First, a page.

GPGPU is an acronym for General Purpose Graphic Processor Unit. A GPGPU is any graphics processor being used for general computing beyond graphics. GPUsare widely available, and often targeted at the computer gaming industry. Graphics workloads are very parallel, and so GPUs developed as large-scale parallel computation machines. Originally GPGPU processing was done by tricking the GPU by disguising computation loads as graphic loads. In recent years, GPU manufacturers have been actively encouraging GPGPU computing with the release of specialized languages which support GPGPU commands. GPUs incorporate many more computational cores than their equivalent CPUs, and so the performance of parallel operations can be greatly enhanced. Programming in parallel on a GPU has the same justification given for parallel computing in general.
Application to CFD
GPGPU computing offers large amounts of compute power, which can be tapped for parallel components of CFD algorithms, while the CPU performs the serial portions of the algorithm. GPGPU languages also support data-parallel computation, similar to vector processors. In short, modern GPUs provide raw computational power orders of magnitude larger than a CPU and can fit inside a single computer case.
This section is written by a non english speaker; please excuse the bad grammar (And correct it!).
A graphic unit have a main memory (up to 256/512 Mb by card in 2005), and a graphic processor with many stages and parallel processors; each stage trow his output data on the next stage.
First stage: Commonly is the vertex processor. It have commonly less parallel processors than fragment stage. The vertex processor does calculations specialized in matrix transformations. Typically project 3D coordinates in 2D screen coordinates, but is not restricted to matrix products. It can be thought of as a vector -or quaternion- processor, since a vertex is one or two vector of 4 components representing a triangle vertex. It adapt well to Lagrangian frames.
Middle stage: Then, follow a (still non programmable) stage where linear interpolations, and other works are done. This stage has poor flexibility, but can be useful to specialized tasks.
Third stage: The last stage, the more useful for CFD, is the fragment processor. Latest GPUs from 2005 have up to 24 parallel fragment processors, capable of process 4 IEEE floating point each one (24x4=96 parallel calculus!); here 2D matrix of four numbers are processed. They map to 2D screen pixels containing four numbers -Red, Green, Blue and Alpha components of pixels- Can be thought like a 4096x4096x4 matrix of 32 bits numbers/data.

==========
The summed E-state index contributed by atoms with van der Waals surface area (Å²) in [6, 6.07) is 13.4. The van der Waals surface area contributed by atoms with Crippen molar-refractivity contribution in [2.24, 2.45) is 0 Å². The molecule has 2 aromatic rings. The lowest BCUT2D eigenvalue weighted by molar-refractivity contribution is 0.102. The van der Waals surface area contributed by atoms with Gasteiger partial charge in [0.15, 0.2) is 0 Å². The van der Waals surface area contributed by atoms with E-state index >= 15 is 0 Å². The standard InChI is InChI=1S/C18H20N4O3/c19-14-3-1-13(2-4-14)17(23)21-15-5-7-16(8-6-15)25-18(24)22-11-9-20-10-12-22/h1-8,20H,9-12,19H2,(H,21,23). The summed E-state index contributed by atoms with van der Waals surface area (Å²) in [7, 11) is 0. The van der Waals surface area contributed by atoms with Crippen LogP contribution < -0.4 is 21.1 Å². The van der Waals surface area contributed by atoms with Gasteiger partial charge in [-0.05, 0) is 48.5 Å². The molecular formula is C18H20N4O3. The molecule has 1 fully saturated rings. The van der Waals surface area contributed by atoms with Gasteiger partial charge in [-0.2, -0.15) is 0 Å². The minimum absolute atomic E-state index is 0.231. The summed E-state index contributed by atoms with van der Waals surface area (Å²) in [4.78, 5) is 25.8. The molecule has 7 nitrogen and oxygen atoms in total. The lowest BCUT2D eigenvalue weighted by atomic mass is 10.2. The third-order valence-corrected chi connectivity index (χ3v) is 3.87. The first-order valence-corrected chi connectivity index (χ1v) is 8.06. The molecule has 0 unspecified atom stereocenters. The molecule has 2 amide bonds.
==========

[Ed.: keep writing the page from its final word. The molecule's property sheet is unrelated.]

In a Geforce 7800 have been measured 160 Gigaflops (not peak, but maintained performance). But expect half to 1/3 this power in a general purpose/novice program. There are at least double chips video cards, and PC motherboards that support up to 4 video cards. This mean 160x2x4=1.2 Teraflops (1.2/2=600 Gigaflops) on one PC with 512*4=2 Gb of 'video' RAM. But nvidia drivers support transparently only up to 2 chips running like one and without the double of memory. Then, for the novice there are only (160/3)x2=100 Gflops and 512 Mb of video RAM available on 2005 at cost of near 1000 U$S. In comparison, there is possible to put 2 x86 processors with double CPU on a motherboard, allowing up to a peak of 15/20*4=60/80 Gflops in a PC, that can be reached by programs that not fill the cache.
Is possible to program directly with OpenGL Shading Language --, his equivalent of Microsoft, DirectX shading language HLSL, or Nvidia CG ; all in a format very similar to c/c++. OpenGL and CG are full portable to non Microsoft environments. Those 3 languages are almost identical. Also exist languages like and c/c++ libraries/wrappings. Since representation of CFD data requires graphic drawing, learning OpenGl is extremely useful for CFD, and from here, programming GPUs is a very straight forward step to do.
Guides and Information